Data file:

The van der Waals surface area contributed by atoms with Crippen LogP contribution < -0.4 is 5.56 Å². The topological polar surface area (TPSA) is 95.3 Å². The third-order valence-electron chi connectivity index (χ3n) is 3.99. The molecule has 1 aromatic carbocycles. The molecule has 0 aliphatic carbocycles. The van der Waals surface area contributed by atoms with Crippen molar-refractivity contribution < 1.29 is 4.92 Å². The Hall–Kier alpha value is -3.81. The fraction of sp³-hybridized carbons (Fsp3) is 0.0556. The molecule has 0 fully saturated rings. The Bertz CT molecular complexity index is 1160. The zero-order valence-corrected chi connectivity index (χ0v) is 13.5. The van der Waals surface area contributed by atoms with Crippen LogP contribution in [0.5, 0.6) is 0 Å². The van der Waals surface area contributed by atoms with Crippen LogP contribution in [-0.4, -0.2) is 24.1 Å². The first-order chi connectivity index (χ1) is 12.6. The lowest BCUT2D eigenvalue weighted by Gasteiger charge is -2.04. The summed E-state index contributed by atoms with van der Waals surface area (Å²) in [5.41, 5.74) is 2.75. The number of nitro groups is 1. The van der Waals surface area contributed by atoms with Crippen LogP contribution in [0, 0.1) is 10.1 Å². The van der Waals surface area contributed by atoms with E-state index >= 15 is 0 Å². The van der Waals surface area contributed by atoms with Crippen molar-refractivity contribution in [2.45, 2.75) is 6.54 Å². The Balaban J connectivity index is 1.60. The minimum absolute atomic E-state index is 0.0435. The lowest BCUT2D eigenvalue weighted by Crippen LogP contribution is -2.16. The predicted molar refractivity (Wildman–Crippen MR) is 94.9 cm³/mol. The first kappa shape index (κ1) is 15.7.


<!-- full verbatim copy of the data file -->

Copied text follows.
The van der Waals surface area contributed by atoms with Crippen LogP contribution < -0.4 is 5.56 Å². The topological polar surface area (TPSA) is 95.3 Å². The third-order valence-electron chi connectivity index (χ3n) is 3.99. The molecule has 1 aromatic carbocycles. The molecule has 0 aliphatic carbocycles. The van der Waals surface area contributed by atoms with Crippen molar-refractivity contribution < 1.29 is 4.92 Å². The Hall–Kier alpha value is -3.81. The fraction of sp³-hybridized carbons (Fsp3) is 0.0556. The molecule has 0 fully saturated rings. The Bertz CT molecular complexity index is 1160. The zero-order valence-corrected chi connectivity index (χ0v) is 13.5. The van der Waals surface area contributed by atoms with Crippen LogP contribution in [0.5, 0.6) is 0 Å². The van der Waals surface area contributed by atoms with Crippen LogP contribution in [-0.4, -0.2) is 24.1 Å². The first-order chi connectivity index (χ1) is 12.6. The lowest BCUT2D eigenvalue weighted by Gasteiger charge is -2.04. The summed E-state index contributed by atoms with van der Waals surface area (Å²) in [5.41, 5.74) is 2.75. The number of nitro groups is 1. The van der Waals surface area contributed by atoms with Crippen LogP contribution in [0, 0.1) is 10.1 Å². The van der Waals surface area contributed by atoms with E-state index >= 15 is 0 Å². The van der Waals surface area contributed by atoms with Crippen molar-refractivity contribution in [2.45, 2.75) is 6.54 Å². The Balaban J connectivity index is 1.60. The minimum absolute atomic E-state index is 0.0435. The lowest BCUT2D eigenvalue weighted by Crippen LogP contribution is -2.16. The predicted molar refractivity (Wildman–Crippen MR) is 94.9 cm³/mol. The first kappa shape index (κ1) is 15.7.